Electrician Apprenticeship Programs... Union Or Non-Union
An important decision to make before pursuing an electrician apprenticeship is to figure out whether to affiliate yourself with a union or non-union shop.
This is pretty much a black or white decision that will most likely stay with you for your entire electrical career so… take some time and choose carefully.
Most all of my time spent in the electrical industry was working in non-union or 'open shops'. I did however have the opportunity to work on a couple of union jobs early-on in my electrical career and I have met and talked with quite a few union electricians, foreman, owners as well as union business agents.
Since I've worked in and been exposed to both sides of the union-non-union debate, I'm in a position that allows me to provide you with a comprehensive overview as to the pros and cons of working in each of these two different electrical environments.
Pros and Cons of Working in a Union Electrician Shop
- Union apprentice electrician training is 2nd to none
- Higher pay scale than a non-union shop
- Outstanding retirement program
- You will have the ability to travel around the country and work anywhere
- IBEW is one of the largest and strongest unions in the world
- Union shops can run out of work even when open shops are busy
- Once you are a member of a union, you are not allowed to work outside of that union
- Union electricians are treated equally regardless of ability or production
- There are lots of rules to follow
- You will be required to pay union dues
Pros and Cons of Working in an Open Electrician Shop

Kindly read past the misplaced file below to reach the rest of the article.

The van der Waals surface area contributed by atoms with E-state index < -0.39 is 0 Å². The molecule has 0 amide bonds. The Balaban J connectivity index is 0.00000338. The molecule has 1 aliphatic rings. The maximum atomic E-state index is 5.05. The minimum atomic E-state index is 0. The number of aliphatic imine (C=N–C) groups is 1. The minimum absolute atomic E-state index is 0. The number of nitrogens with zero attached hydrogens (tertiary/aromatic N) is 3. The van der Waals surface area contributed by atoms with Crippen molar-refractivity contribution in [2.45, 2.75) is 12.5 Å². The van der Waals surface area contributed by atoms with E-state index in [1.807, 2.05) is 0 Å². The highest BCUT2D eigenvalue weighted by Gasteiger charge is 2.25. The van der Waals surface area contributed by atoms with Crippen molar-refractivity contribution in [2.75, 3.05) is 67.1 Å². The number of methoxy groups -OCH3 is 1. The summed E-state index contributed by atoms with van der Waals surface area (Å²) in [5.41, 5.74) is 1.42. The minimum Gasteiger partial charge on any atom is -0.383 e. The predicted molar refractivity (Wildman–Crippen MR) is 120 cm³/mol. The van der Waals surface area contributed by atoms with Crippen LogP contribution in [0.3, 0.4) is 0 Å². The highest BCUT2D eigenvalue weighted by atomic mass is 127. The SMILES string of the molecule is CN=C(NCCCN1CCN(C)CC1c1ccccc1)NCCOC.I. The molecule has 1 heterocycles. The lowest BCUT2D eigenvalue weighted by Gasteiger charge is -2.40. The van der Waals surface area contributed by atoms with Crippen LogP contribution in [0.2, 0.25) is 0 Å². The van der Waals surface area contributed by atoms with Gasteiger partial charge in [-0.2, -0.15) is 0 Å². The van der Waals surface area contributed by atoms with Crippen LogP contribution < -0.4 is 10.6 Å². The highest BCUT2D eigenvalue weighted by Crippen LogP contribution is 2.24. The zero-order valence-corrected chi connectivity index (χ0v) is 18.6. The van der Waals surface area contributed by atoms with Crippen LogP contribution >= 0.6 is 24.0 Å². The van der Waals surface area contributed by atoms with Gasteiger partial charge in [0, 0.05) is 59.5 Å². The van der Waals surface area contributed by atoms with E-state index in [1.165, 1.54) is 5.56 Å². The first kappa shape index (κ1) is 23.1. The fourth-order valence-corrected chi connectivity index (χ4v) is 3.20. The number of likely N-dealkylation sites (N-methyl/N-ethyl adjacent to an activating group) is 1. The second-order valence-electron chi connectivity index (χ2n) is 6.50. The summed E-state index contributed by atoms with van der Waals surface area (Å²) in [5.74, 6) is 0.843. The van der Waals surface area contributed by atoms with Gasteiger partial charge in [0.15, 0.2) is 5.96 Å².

- Apprentice electrician program is typically high quality
- Greater promotion opportunities than in non-union shops
- More employment alternatives when work is slow
- Less rules to follow
- No union dues to pay
- Lower pay scale than a union shop
- Inferior retirement program compared to the union
- Inconsistent treatment of electricians between various contractors
- Generally, less stringent safety procedures
- Quality of work between different electricians can vary greatly
You will want to do some research to determine how strong the union presence is in your local area. How many big projects are they now working on? That will go along way in determining how busy you can stay as a union electrician over the long term.
Nothing can be more frustrating to be sitting at home and collecting unemployment because there is not enough union work in your town. A union journeyman electrician can always travel to another area to work but if you have a family, that is not always feasible.
If you are younger and plan on a long electrical career, a union shop might be your best choice simply because of the outstanding retirement benefits that they offer.
The main advantage to being in an open shop is that there are many options available to you when work gets slow. Also, if you are otherwise unhappy with your employment situation, you have complete flexibility in changing jobs.
If you are a go-getter and aspire to foreman and superintendent positions, there will generally be more opportunities for you in a non-union shop.
So... Which Way Should You Go?
As with most choices in life, there is usually a trade-off and the electrical industry is no different.
With the union you have great retirement benefits but with the possibility of dealing with more time off work than you would like.
By going non-union you will give up the outstanding benefits they offer for more steady work and greater opportunities for advancement.
These are general statements of course and can vary greatly from area to area, employer to employer and to union shop and non-union shop.
For instance, there can be a non-union electrical contractor that has a retirement or profit sharing program that rivals that of the IBEW.
There are areas that have a long standing union presence with ongoing large government projects where the local union electricians are always busy and rarely get laid off.
Every city is different so I repeat… it is a good idea to do some diligent research before making the decision to go union or non-union.
© 2013 Jerry Higgins